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Publisher Description

For Western economists and journalists, the most distinctive facet of the post-war Japanese business world has been the keiretsu, or the insular business alliances among powerful corporations. Within keiretsu groups, argue these observers, firms preferentially trade, lend money, take and receive technical and financial assistance, and cement their ties through cross-shareholding agreements. In The Fable of the Keiretsu, Yoshiro Miwa and J. Mark Ramseyer demonstrate that all this talk is really just urban legend.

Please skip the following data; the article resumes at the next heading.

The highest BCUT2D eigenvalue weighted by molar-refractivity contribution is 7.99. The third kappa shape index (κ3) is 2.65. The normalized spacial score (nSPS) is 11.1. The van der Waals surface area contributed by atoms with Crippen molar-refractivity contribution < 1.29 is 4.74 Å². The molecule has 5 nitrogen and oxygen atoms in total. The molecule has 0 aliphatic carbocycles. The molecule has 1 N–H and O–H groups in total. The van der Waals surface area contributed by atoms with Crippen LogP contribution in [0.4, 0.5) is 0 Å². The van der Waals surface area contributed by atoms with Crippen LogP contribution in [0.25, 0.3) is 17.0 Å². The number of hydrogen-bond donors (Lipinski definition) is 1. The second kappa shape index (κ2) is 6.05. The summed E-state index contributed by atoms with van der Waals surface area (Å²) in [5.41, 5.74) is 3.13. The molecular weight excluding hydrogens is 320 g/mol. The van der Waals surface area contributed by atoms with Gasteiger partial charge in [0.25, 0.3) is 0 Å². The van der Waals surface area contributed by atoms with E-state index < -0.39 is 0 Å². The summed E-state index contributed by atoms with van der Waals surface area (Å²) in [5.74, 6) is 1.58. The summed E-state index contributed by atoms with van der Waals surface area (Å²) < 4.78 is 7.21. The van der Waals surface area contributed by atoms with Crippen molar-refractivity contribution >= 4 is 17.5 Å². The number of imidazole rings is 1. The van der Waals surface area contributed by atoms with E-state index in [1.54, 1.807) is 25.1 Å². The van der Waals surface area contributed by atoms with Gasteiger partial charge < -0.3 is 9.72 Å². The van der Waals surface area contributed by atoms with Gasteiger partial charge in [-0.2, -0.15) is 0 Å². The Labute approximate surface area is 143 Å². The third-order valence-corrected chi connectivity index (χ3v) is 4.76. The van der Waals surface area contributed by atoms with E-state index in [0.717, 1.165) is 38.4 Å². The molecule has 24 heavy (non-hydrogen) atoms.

In their insightful analysis, the authors show that the very idea of the keiretsu was created and propagated by Marxist scholars in post-war Japan. Western scholars merely repatriated the legend to show the culturally contingent nature of modern economic analysis. Laying waste to the notion of keiretsu, the authors debunk several related “facts” as well: that Japanese firms maintain special arrangements with a “main bank,” that firms are systematically poorly managed, and that the Japanese government guided post-war growth. In demolishing these long-held assumptions, they offer one of the few reliable chronicles of the realities of Japanese business.

GENRE
Professional & Technical
RELEASED
2010
February 15
LANGUAGE
EN
English
LENGTH
192
Pages
PUBLISHER
University of Chicago Press
SELLER
Chicago Distribution Center
SIZE
994.2
KB

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